Muscari is a genus of bulbous plants from Europe and the Mediterranean regions and are known for their spectacular flowers and delightful musky fragrance. These lovely bloomers do not require much care, in fact, they would do well even when neglected, and grow in almost anywhere in a garden. Most species can be grown in beds, containers, rock gardens, borders or even in mass plantation schemes where they would grow in clusters and produce prolific flowers of purple-blue or white color.
Small Muscari flowers grow in clusters on short stalks (up to 10 inches) in spring and emit musky fragrance thus justifying its name – Muscari (derived from Greek word moschos, meaning ‘musk’). These thick clusters of purple flowers often look like bunches of grapes, that is why, these plants are commonly described as Grape Hycinths. The lovely flowers of Muscari are often seen in the background of dark-green foliage that only dies in summer followed by new growth of fresh-green leaves.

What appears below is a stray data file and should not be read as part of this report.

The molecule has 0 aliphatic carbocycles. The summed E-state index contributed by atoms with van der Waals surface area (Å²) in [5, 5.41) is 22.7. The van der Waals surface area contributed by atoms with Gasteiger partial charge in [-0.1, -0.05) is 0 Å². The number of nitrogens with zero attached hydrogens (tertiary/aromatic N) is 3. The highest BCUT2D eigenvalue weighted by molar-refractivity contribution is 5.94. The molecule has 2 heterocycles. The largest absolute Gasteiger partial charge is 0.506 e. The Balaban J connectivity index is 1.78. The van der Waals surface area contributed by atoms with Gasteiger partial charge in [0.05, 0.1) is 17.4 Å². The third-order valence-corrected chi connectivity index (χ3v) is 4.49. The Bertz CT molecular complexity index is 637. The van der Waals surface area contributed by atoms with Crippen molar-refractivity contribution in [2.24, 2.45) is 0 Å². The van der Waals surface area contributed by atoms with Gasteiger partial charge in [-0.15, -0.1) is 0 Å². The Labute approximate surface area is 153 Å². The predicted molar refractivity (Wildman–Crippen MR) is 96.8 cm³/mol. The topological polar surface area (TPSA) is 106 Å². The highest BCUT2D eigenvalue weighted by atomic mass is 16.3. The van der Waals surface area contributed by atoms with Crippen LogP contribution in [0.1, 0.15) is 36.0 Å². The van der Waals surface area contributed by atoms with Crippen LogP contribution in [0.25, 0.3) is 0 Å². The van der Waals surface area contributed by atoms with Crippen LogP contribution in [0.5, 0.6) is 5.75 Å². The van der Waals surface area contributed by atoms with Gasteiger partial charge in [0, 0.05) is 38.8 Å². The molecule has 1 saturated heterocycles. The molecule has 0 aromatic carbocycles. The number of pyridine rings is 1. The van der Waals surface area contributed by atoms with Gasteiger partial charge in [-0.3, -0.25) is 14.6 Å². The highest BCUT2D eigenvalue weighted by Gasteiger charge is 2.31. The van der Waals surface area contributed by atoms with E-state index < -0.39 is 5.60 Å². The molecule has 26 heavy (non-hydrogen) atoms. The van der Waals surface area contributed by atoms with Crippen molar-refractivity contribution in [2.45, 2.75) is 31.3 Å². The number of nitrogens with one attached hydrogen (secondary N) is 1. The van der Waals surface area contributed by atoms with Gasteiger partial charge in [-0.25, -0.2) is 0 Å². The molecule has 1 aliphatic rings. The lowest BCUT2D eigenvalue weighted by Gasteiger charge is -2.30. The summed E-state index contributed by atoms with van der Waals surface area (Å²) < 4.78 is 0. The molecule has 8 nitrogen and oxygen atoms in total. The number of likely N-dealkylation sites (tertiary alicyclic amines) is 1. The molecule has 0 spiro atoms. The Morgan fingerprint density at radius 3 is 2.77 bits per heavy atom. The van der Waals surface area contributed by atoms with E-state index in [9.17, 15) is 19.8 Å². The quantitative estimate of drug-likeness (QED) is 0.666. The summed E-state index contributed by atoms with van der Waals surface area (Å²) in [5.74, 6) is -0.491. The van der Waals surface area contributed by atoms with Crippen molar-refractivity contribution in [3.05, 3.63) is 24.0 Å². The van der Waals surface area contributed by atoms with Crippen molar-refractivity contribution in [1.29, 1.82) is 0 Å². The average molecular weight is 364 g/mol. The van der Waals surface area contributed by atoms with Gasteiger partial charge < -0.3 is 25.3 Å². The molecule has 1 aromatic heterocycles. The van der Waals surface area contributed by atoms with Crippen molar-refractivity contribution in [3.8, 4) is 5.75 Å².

Muscari are very easy to grow – they only need full to partial sun, and a rich, moist but well-drained soil. The bulbs can be planted in containers or beds in late summer. For best results, bulbs should be sown in groups or clusters. These clustered plants would produce abundance of flowers that emit delightful fragrance and attract bees and butterflies. For added effects, companion plants like Alyssum, Forsythia, Iris or Narcissus can be grown with Muscari.
Popular species of Muscari include Muscari armeniacum and M. botryoides.